- Can universal screening be effectively implemented for acceleration?
NCRGE is part of the Jacob K. Javits Gifted and Talented Students Education Program, which funds evidence-based research, demonstration projects, and innovative strategies to enhance the ability of elementary schools and secondary schools nationwide to identify gifted and talented students and meet their special educational needs. The major emphasis of the program is on serving students traditionally underrepresented in gifted and talented programs
STORRS January 14, 2020 — The National Center for Research on Gifted Education has been selected for the 2020 Best of Storrs Award in the Research Institute category by the Storrs Award Program.
Each year, the Storrs Award Program identifies entities that we believe have achieved exceptional marketing success in their local community and business category. These are local entities that enhance the positive image of small business through service to their constituents and our community. These exceptional entities help make the Storrs area a great place to live, work and play.
Various sources of information were gathered and analyzed to choose the winners in each category. The 2020 Storrs Award Program focuses on quality, not quantity. Winners are determined based on the information gathered both internally by the Storrs Award Program and data provided by third parties.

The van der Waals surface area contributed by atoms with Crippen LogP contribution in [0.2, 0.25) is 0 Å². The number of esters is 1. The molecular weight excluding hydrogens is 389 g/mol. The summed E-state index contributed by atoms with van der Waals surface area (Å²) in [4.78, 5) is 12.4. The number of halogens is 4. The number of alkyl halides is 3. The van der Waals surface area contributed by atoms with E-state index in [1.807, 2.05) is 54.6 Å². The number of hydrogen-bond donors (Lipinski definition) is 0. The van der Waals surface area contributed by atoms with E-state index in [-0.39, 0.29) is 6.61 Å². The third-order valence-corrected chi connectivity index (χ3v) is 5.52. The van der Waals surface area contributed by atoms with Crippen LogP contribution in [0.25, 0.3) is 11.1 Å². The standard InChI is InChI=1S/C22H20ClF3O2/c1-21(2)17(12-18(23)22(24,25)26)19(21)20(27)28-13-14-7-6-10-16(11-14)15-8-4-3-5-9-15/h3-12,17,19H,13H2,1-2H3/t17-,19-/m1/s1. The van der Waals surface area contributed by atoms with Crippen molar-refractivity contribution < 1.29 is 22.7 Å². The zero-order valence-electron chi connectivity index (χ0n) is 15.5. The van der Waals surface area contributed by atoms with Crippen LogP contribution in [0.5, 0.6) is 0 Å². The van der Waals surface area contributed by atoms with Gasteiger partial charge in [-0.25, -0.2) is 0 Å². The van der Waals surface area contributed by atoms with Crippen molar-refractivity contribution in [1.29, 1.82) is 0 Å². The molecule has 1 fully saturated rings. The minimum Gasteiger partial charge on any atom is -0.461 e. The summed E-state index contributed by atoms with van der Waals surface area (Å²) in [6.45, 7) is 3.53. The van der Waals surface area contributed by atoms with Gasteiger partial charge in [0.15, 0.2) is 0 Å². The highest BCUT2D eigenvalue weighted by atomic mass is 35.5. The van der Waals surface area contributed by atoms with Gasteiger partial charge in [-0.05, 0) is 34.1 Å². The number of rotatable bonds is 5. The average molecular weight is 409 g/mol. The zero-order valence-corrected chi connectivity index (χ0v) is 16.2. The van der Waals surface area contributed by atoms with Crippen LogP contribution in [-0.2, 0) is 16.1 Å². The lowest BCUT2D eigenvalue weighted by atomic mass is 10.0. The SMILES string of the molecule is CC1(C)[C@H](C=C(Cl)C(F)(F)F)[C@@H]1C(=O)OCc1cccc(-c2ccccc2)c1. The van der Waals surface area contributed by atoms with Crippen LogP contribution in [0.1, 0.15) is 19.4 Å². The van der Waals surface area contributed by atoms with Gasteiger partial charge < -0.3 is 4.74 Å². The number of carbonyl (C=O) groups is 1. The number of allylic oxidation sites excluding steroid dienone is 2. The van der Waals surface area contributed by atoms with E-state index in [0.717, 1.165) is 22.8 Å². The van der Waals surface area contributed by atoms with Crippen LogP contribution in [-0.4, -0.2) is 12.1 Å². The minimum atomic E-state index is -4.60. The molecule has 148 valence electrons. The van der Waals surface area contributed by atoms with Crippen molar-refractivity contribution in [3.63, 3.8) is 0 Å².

About Storrs Award Program
The Storrs Award Program is an annual awards program honoring the achievements and accomplishments of local businesses throughout the Storrs area. Recognition is given to those companies that have shown the ability to use their best practices and implemented programs to generate competitive advantages and long-term value.
The Storrs Award Program was established to recognize the best of local businesses in our community. Our organization works exclusively with local business owners, trade groups, professional associations and other business advertising and marketing groups. Our mission is to recognize the small business community’s contributions to the U.S. economy.
SOURCE: Storrs Award Program
Storrs Award Program
NCRGE Researchers, IES staff members, and NCRGE advisory board members met at the U.S. Department of Education in Washington, DC on May 31, 2019 to review Phase 2 findings. NCRGE researchers presented quantitative and preliminary qualitative findings for Phase 2. NCRGE also reviewed Phase 1 findings.
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Toronto. The justification for gifted education is simple: Academically advanced children should be given work at their speed and level, both to nurture …
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The Hechinger Report
One of the big justifications for gifted-and-talented education is that high achieving kids need more advanced material so that they’re not bored and …
Check out our interview with IES at https://ies.ed.gov/blogs/research/post/inequity-persists-in-gifted-programs